Starvation and Modernism: Hunger (1890)

Starvation and Modernism: Hunger (1890)

Starvation and Modernism: Hunger (1890)

1. Hamsun and the Breakthrough

"The whole modern school of fiction in the twentieth century stems from Hamsun," (Isaac B. Singer)

When you read a canonical work for a first time you encounter a stranger, an uncanny startlement rather than a fulfillment of expectations. (Harold Bloom, The Western Canon)

The Work of Knut Hamsun is central to modernism, but the social and political vision which can be extracted from it is more backward- than forward-looking, more conservative than progressive in political terms (Jeremy Hawthorne, The Concise Glossary of Contemporary Literary Theory)

Genombrott [breaking through] is a familiar term in Scandanavian literary history, designating a generation of writers appearing in the last few decades of the nineteenth-century, linked loosely together by a common assault against the bourgeois values and assumptions of their age. In 1883 Georg Brandes coined the term “the modern breakthrough” to convey the profound vistas and initiatives that we associate today with the names Ibsen, Strindberg, Jacobsen and Bjornsen. (Arnold Weinstein, Northern Arts: The Breakthrough of Scandanavian Literature and Art, From Ibsen to Bergman)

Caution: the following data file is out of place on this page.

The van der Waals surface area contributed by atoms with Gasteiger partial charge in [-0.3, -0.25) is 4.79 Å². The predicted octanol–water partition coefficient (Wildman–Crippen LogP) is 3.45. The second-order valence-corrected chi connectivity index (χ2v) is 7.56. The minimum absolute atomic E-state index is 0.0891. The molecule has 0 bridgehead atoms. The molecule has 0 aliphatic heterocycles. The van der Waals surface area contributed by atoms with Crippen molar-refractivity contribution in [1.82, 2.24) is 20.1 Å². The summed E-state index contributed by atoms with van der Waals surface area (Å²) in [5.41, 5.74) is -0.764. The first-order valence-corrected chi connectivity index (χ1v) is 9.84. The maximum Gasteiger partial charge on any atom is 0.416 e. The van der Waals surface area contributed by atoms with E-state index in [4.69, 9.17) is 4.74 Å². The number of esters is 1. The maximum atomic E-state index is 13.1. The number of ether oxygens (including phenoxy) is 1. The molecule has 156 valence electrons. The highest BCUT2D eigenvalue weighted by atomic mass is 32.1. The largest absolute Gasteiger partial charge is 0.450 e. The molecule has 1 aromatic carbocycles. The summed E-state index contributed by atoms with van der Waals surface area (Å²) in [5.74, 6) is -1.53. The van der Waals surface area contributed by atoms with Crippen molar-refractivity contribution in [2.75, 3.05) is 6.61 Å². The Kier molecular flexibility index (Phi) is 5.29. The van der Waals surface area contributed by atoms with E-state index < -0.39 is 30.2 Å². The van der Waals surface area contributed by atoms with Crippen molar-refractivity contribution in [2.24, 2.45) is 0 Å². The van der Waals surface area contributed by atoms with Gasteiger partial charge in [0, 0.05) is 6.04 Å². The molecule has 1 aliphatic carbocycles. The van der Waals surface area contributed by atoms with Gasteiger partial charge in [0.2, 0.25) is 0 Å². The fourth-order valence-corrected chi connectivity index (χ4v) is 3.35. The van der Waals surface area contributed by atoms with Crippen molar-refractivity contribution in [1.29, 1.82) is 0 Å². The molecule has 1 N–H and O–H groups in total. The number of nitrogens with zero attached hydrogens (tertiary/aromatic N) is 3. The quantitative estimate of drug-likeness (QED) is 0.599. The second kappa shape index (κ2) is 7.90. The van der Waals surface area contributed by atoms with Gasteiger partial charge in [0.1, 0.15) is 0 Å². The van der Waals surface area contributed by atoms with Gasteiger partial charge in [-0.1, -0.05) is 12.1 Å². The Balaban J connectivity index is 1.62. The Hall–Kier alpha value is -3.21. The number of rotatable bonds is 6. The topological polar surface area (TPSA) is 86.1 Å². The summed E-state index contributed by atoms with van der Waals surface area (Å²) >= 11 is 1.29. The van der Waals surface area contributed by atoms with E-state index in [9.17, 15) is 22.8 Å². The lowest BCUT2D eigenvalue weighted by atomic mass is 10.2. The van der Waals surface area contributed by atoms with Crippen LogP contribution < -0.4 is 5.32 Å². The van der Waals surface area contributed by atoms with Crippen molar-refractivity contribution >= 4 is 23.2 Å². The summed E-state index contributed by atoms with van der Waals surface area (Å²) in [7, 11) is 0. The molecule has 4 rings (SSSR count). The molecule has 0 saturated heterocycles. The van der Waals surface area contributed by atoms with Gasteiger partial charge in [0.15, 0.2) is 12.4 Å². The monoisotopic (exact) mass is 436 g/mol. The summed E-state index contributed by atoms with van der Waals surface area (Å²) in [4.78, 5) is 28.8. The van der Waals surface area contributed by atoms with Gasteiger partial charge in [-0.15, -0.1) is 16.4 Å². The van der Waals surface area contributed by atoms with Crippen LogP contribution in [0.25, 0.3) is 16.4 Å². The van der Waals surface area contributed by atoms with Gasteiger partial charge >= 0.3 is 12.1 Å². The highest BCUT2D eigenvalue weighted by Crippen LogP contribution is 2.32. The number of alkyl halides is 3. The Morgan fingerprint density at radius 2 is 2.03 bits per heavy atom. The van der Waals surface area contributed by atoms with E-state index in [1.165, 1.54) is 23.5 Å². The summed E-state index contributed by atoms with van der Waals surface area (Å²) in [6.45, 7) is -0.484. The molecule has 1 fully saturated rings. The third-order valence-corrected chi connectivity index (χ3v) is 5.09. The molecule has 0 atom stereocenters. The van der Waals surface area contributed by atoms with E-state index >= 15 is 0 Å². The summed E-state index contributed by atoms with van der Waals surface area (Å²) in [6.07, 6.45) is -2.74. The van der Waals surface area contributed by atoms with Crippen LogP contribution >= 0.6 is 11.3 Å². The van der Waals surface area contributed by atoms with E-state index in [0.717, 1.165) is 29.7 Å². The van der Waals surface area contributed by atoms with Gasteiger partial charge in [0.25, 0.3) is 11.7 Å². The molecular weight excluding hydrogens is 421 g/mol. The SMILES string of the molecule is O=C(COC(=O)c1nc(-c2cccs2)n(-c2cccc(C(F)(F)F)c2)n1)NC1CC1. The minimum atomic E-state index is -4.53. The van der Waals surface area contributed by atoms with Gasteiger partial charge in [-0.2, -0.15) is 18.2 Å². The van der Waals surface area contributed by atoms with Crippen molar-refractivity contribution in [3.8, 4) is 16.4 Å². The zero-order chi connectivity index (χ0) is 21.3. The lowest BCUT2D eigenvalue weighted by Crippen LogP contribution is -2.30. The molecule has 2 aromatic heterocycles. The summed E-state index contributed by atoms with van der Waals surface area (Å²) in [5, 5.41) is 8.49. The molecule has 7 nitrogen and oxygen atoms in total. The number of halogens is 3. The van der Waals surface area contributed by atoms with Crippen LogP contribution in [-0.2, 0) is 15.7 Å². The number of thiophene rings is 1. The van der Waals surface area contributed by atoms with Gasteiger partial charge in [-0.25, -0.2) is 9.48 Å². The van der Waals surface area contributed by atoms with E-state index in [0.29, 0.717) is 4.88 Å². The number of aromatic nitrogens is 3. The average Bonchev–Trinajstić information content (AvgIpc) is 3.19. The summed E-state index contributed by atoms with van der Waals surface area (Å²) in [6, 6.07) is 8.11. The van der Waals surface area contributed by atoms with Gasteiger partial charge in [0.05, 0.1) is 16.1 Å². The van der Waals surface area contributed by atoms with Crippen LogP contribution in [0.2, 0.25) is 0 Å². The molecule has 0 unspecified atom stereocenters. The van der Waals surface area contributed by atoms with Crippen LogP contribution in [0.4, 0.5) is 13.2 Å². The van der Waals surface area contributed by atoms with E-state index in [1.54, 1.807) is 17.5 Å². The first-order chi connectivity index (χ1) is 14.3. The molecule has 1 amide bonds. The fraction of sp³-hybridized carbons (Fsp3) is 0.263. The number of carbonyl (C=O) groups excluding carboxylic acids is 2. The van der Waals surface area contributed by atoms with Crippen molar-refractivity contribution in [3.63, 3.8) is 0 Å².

2. What starvation means

Hamsun was clearly pushing himself to his limits. Between lectures [in the US] his friends often found him cold, hungry, confused and in a state of exhaustion. Yet he would still triumphantly present them with newly minted pages for the novel that he still insisted would change everything [….] It was 17 July 1888, the height of summer in Copenhagen. Hamsun pawned his raincoat for 6 kroner, rented a room for 5 kroner a month in the worker’s quarter of Norrebro, and began making plans for launching his literary career. He felt time was running out; three weeks after reaching Copenhagen it would be his twenty-ninth birthday. (Inger Sletten Kolloen, Knut Hamsun: Dreamer and Dissident)